A first-class king is dethroned unceremoniously. To make matters worse, he is banished from his homeland; the land of his forefathers and a place where he once reigned supreme as paramount ruler. It was jolting news for the majority. The prospect of seeing a revered figure in the person of the Emir of Kano being subjected to such a treatment was not an event many envisaged, but it is no rumour. It happened.
They say the former Emir was obdurate, too vocal and arrogant. Many times, he had ruffled feathers that aren’t used to being ruffled. He was becoming larger than life. He had to go.
I have always felt that the ousted Emir and former CBN Governor deserved to be in a more pan-Nigerian position. One where his influence would be felt by every Nigerian and not just a section of the populace. I wasn’t pleased when he became Emir. I couldn’t wrap my mind around the fact that a tested technocrat like Sanusi would jettison all his knowledge and expertise for the restricted life of a traditional ruler even though I understood he had little choice. A royal heritage cannot be revoked. He was an heir to the throne and nothing could change that.
I also wondered how someone who was so independent-minded and opinionated would fare in a role that required some measure of reticence and tact. In that light, what has happened isn’t surprising. With the powers of traditional rulers being greatly watered down and their fate in the hands of the government of the day, it was only a matter of time before egos became too big and the resultant power play recorded a casualty.
Like many, I am gutted by Sanusi’s sudden dethronement, but I choose to focus on his response to the situation. There’s something to learn from the way he has taken what could be considered a tragedy with admirable equanimity. Rather than toe the path of bitterness and vengeance, he has accepted the turn of events and gone ahead to sue for peace.
This in no way downplays the severity of what happened or suggests that Sanusi isn’t hurt. It’s an undignified exit, no doubt; no ruler or person in an exalted position desires to be remembered for being deposed so the Fulani-born economist cannot be happy about what befell him. But he hasn’t betrayed any strong emotions, and that’s the crux of this piece.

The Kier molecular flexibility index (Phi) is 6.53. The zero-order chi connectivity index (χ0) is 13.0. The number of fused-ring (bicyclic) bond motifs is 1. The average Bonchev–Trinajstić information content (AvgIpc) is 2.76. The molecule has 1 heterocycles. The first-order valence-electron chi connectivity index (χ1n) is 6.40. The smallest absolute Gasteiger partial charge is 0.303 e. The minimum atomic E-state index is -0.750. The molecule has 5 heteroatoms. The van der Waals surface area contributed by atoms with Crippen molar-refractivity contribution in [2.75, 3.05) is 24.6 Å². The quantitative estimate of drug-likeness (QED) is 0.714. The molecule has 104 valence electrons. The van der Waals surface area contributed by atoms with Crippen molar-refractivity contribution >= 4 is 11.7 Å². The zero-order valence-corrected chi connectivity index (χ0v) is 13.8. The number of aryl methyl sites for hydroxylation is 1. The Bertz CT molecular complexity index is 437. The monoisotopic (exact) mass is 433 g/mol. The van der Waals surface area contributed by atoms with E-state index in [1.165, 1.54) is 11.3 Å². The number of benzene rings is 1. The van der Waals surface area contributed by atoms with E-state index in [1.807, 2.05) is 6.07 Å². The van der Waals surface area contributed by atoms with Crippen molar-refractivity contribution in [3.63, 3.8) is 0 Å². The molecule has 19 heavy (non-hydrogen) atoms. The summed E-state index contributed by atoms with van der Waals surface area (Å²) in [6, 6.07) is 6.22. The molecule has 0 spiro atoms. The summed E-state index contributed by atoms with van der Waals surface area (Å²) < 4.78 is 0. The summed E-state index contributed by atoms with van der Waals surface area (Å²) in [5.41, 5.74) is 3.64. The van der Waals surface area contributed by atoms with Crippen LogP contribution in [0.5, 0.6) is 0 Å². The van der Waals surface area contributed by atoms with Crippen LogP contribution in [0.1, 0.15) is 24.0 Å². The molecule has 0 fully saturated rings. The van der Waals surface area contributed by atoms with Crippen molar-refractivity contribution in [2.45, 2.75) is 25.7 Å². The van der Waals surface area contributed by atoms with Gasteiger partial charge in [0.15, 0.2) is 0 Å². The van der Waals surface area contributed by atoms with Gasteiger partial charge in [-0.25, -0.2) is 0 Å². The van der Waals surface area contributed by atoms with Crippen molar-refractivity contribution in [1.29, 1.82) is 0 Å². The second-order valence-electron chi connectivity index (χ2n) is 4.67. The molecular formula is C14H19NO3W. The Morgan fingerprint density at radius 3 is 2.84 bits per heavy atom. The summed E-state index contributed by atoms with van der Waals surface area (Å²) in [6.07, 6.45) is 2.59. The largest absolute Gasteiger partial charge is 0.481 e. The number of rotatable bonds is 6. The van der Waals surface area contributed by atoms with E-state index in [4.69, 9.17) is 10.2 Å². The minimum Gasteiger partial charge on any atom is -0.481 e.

Time and again, we are reminded that nothing lasts forever. When we break our backs to attain new heights and add to our repertoire of accolades, it’s sensible to remember that they are temporary. We suppress the inclination to grab and keep or hold on tight to anything bearing in my mind that the people with whom we once found favour can turnaround to reject us in the future.
It’s the way of the world. Lovers betray lovers, parents sell children into slavery, friends renege on their promise.
When one is at the receiving end in any of these scenarios, it can be devastating.
As one who was once fired for no known reason, I have felt the searing hurt associated with an official rejection.
It’s not abstract. It is real. You hold the evidence in your hands and begin to question your essence. You wonder if you were ever good enough until you are reminded of your successes.
Sanusi knows his value is not tied to a throne regardless of how illustrious it is.
Better still, he recognises providence as a chief player in the affairs of men. It’s the only way to be at peace—being at home with any kind of loss. Keeping one’s head up despite unsavoury circumstances.
It’s a mindset everyone should adopt. Your employer says they do not need your services anymore; be sad, but dust your CV and search for a new job with renewed vigour. Your lover jilts you—mourn if you must—but make yourself even more desirable for potential love interests. You lose money; adjust your budget and devise strategies to make even more money.
As a human who has little control over external influences, you cannot afford to be too attached to anything.
You must be malleable and develop the ability to let go. You must also remember that power is fleeting. No one reigns forever. Even marriage has an expiry date; the day one of the partners exit the earth.
Prepare for eventualities; always put yourself in a position to recover from a setback within a short period.
As for Sanusi, if he cannot be king, he will stand before kings. He has earned it.